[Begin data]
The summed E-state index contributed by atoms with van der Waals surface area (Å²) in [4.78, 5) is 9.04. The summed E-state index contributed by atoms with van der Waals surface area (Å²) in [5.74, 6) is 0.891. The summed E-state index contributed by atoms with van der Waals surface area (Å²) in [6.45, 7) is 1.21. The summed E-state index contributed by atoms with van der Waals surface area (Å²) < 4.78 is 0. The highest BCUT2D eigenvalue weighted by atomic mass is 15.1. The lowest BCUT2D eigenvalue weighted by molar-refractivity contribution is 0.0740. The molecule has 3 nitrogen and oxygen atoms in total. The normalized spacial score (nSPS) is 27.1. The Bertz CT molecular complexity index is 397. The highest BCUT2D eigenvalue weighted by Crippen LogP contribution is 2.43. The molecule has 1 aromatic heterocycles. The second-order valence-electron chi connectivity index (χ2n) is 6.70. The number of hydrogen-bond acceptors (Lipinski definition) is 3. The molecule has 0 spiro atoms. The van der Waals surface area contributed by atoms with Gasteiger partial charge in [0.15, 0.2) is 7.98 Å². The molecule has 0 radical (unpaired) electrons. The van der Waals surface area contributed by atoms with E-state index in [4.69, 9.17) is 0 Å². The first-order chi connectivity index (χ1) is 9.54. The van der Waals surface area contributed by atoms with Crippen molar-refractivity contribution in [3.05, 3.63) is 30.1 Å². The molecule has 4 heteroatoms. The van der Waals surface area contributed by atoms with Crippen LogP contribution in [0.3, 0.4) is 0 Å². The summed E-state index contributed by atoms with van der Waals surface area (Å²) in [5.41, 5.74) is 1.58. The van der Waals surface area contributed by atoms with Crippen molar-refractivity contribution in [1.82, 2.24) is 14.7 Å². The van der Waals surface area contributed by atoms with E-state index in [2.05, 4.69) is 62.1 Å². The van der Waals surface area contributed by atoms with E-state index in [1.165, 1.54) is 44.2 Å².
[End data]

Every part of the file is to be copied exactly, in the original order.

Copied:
The summed E-state index contributed by atoms with van der Waals surface area (Å²) in [4.78, 5) is 9.04. The summed E-state index contributed by atoms with van der Waals surface area (Å²) in [5.74, 6) is 0.891. The summed E-state index contributed by atoms with van der Waals surface area (Å²) in [6.45, 7) is 1.21. The summed E-state index contributed by atoms with van der Waals surface area (Å²) < 4.78 is 0. The highest BCUT2D eigenvalue weighted by atomic mass is 15.1. The lowest BCUT2D eigenvalue weighted by molar-refractivity contribution is 0.0740. The molecule has 3 nitrogen and oxygen atoms in total. The normalized spacial score (nSPS) is 27.1. The Bertz CT molecular complexity index is 397. The highest BCUT2D eigenvalue weighted by Crippen LogP contribution is 2.43. The molecule has 1 aromatic heterocycles. The second-order valence-electron chi connectivity index (χ2n) is 6.70. The number of hydrogen-bond acceptors (Lipinski definition) is 3. The molecule has 0 spiro atoms. The van der Waals surface area contributed by atoms with Gasteiger partial charge in [0.15, 0.2) is 7.98 Å². The molecule has 0 radical (unpaired) electrons. The van der Waals surface area contributed by atoms with E-state index in [4.69, 9.17) is 0 Å². The first-order chi connectivity index (χ1) is 9.54. The van der Waals surface area contributed by atoms with Crippen molar-refractivity contribution in [3.05, 3.63) is 30.1 Å². The molecule has 4 heteroatoms. The van der Waals surface area contributed by atoms with Crippen LogP contribution in [0.3, 0.4) is 0 Å². The summed E-state index contributed by atoms with van der Waals surface area (Å²) in [5.41, 5.74) is 1.58. The van der Waals surface area contributed by atoms with Crippen molar-refractivity contribution in [1.82, 2.24) is 14.7 Å². The van der Waals surface area contributed by atoms with E-state index in [2.05, 4.69) is 62.1 Å². The van der Waals surface area contributed by atoms with E-state index in [1.165, 1.54) is 44.2 Å².